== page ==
Other repairs had to be made elsewhere in the house. As there were problems with damp in a corner of the study, land had to be dug away and a dampproof course was installed in the brick walls. Jane and Tim were divorced by this point, and Jane found that the challenge of renovating the rooms was a therapeutic activity.

Around the same time, aware that some of the rooms had started to show their age since the renovation work years earlier, Jane decided to start modernising the kitchen, bathrooms, living and dining rooms. ‘I chose to go for another ex-showroom kitchen by Siematic,’ she says, ‘but I re-planned the layout, using extra units for storage. Even though this is a period house, I still like a clean, sharp-looking kitchen.’

She divided the existing bathroom into two spaces, to make a family bathroom and an en-suite for Gabrielle, as well as adding a bathroom off the master bedroom, stealing space for it from under the eaves. ‘This area had all been boarded up and was originally inaccessible,’ says Jane. ‘When I knocked on the wall it sounded hollow and, after taking down the stud wall, I found there was enough space to create another en suite.’

Two years ago, Jane then turned her attention to the remaining rooms. She wanted a cosy wood-burning stove to replace the conventional fireplace in the living room, so she asked the builder to drop a flue down the chimney and install the stove. ‘They hired a cherry-picker to do the job and left it behind over the weekend,’ she remembers. Never one to miss an opportunity to economise, Jane bought some exterior paint and spent the next two days painting the outside of the house. ‘It was a challenge learning to operate a cherry picker, but it saved me a fortune,’ she says.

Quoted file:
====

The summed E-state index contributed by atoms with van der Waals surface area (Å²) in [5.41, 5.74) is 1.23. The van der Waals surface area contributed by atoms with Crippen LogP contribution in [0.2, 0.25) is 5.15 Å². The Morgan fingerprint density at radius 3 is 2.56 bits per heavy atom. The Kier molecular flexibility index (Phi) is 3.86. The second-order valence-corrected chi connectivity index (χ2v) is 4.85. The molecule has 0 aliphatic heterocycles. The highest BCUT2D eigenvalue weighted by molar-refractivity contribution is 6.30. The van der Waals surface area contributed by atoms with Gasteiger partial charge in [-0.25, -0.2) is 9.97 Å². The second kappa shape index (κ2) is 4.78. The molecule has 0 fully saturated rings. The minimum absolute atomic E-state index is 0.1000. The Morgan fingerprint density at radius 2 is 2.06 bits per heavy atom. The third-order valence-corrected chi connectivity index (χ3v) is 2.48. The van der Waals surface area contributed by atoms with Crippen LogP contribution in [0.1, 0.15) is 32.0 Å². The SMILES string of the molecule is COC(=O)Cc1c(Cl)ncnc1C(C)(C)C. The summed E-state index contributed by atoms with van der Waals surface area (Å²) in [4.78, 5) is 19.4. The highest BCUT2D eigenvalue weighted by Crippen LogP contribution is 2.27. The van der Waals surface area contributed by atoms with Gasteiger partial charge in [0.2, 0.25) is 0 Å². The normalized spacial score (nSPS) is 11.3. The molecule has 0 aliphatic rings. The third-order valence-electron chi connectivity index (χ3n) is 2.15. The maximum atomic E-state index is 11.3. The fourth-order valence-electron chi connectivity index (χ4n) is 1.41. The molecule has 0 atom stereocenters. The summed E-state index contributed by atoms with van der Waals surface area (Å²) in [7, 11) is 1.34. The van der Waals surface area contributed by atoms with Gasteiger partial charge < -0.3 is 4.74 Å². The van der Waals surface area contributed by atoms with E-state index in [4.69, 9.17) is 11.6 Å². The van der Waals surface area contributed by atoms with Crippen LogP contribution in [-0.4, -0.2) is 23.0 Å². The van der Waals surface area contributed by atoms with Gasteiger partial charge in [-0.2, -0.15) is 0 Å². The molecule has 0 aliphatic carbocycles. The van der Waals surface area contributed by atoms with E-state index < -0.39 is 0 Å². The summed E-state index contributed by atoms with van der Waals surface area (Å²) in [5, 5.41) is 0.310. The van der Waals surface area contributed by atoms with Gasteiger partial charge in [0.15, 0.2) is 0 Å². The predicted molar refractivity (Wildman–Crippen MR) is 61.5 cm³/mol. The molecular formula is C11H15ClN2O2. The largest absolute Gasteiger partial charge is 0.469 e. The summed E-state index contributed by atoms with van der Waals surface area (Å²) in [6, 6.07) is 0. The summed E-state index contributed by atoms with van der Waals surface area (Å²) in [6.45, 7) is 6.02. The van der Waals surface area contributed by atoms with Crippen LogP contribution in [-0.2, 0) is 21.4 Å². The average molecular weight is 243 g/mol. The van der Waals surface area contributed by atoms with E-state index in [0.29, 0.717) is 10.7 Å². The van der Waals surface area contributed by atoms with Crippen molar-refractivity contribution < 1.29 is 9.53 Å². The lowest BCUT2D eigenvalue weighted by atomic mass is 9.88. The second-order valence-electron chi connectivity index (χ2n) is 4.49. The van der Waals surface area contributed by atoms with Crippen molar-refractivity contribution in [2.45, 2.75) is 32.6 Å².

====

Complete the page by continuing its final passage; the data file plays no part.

The bathrooms were also given a contemporary makeover with all new fittings, and last year Jane opted to give the dining room a dramatic new look, with a bold, peony-patterned wallpaper replacing the old, neutral colour scheme.

At Christmas, Jane’s unique decorations provide an extra shot of colour. Although she initially set up her business as a modest fundraiser for her children’s junior school, Jane started trading as The Festive Dresser 15 years ago. Now she sells her own designs for wreaths, garlands, candle rings and gift boxes online and through Christmas fairs. Drama, colour and texture are the basis of her decorations, and her choice of dark red, purple and blue shades bring a richness and depth to her rooms.

‘Everyone seems to love this house at Christmas,’ says Jane. ‘They comment on how cosy it is. And I actually feel very proud that I have managed to do so much to it myself. It’s such a special place.’

The costs

Conversion of Victorian wing£54,000
Garden room windows£10,000
En suite£6,000